There are other, more philosophical fixed ideas. The presumption of egoism, the belief that all human action is “ultimately” or “fundamentally” egoistic, is one of them. This view is closely associated with the scientific push-button model of man, and the Objectivists and others stuck in the “cold hard rationality” style of reasoning. The same thing is true of the presumption of naturalism (the belief that whatever nature equipped us to do is our moral duty).

As for all other totalizing ideas, anything you use as evidence against it can be reinterpreted as fitting some arbitrary corollary of the idea, or some ad hoc rationalization. Any behavior you think exhibits altruism can always be shot down, since one can construct any “just so” deeply psychological scenario (unquantified, of course, since that would destroy the whole premise) which shows that the person was “really” acting egoistically. And this must be so since “we all know that everyone always acts egoistically, and that’s just the way it is.” Therefore anyone who proposes that there are altruistic actions must simply be mistaken, or too lazy to think of a good “just so” scenario.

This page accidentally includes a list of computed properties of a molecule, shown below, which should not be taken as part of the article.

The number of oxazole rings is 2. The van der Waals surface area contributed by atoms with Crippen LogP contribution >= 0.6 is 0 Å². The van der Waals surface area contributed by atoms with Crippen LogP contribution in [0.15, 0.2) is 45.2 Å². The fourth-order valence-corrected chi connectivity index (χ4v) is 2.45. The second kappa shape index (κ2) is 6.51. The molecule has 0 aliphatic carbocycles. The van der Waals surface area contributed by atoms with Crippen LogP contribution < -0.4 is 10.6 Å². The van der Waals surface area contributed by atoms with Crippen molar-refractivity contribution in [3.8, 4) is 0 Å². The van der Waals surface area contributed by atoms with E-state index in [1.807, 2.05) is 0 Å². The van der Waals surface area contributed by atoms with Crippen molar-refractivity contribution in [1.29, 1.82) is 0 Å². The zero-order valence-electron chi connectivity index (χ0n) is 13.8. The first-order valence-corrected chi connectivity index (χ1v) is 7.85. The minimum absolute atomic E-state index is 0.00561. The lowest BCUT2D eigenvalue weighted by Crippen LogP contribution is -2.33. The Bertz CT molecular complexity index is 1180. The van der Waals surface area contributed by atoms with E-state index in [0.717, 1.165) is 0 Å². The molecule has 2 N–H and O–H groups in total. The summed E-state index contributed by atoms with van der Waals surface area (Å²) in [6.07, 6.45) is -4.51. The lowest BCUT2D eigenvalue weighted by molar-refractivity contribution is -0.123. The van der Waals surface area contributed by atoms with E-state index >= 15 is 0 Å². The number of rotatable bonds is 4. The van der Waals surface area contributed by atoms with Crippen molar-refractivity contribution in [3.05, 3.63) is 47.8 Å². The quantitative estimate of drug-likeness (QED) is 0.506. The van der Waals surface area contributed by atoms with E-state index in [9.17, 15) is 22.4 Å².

In the same way, the Problem of Evil doesn’t disprove God, because God wanted it that way, to test us. And when you ask, what about all the instances of evil that don’t test anyone, indeed that are not even known to anyone? Well, they will tell you, God has a reason. God always has a reason. How can it be otherwise? Anyone who can’t think of a reason for God to do something is just not imaginative enough.